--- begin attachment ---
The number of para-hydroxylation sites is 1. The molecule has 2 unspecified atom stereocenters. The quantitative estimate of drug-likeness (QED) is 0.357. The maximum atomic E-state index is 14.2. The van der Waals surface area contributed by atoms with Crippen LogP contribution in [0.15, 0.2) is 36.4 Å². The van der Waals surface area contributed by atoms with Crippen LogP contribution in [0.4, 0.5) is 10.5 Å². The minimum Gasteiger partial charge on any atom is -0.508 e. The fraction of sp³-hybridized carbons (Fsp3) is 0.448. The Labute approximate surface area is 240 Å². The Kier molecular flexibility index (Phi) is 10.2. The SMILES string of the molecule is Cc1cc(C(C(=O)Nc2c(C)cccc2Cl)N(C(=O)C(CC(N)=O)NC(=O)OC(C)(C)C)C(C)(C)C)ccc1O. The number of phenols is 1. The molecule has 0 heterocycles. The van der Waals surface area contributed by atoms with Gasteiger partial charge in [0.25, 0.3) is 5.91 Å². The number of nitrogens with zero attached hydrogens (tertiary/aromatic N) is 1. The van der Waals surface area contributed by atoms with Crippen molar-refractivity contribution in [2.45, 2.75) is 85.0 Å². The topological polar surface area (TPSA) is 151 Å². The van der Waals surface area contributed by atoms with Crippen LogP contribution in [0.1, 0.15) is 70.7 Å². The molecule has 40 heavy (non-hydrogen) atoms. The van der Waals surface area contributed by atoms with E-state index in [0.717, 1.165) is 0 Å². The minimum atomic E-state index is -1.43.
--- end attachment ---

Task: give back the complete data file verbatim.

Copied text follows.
The number of para-hydroxylation sites is 1. The molecule has 2 unspecified atom stereocenters. The quantitative estimate of drug-likeness (QED) is 0.357. The maximum atomic E-state index is 14.2. The van der Waals surface area contributed by atoms with Crippen LogP contribution in [0.15, 0.2) is 36.4 Å². The van der Waals surface area contributed by atoms with Crippen LogP contribution in [0.4, 0.5) is 10.5 Å². The minimum Gasteiger partial charge on any atom is -0.508 e. The fraction of sp³-hybridized carbons (Fsp3) is 0.448. The Labute approximate surface area is 240 Å². The Kier molecular flexibility index (Phi) is 10.2. The SMILES string of the molecule is Cc1cc(C(C(=O)Nc2c(C)cccc2Cl)N(C(=O)C(CC(N)=O)NC(=O)OC(C)(C)C)C(C)(C)C)ccc1O. The number of phenols is 1. The molecule has 0 heterocycles. The van der Waals surface area contributed by atoms with Gasteiger partial charge in [0.25, 0.3) is 5.91 Å². The number of nitrogens with zero attached hydrogens (tertiary/aromatic N) is 1. The van der Waals surface area contributed by atoms with Crippen molar-refractivity contribution in [2.45, 2.75) is 85.0 Å². The topological polar surface area (TPSA) is 151 Å². The van der Waals surface area contributed by atoms with Crippen LogP contribution in [0.1, 0.15) is 70.7 Å². The molecule has 40 heavy (non-hydrogen) atoms. The van der Waals surface area contributed by atoms with E-state index in [0.717, 1.165) is 0 Å². The minimum atomic E-state index is -1.43.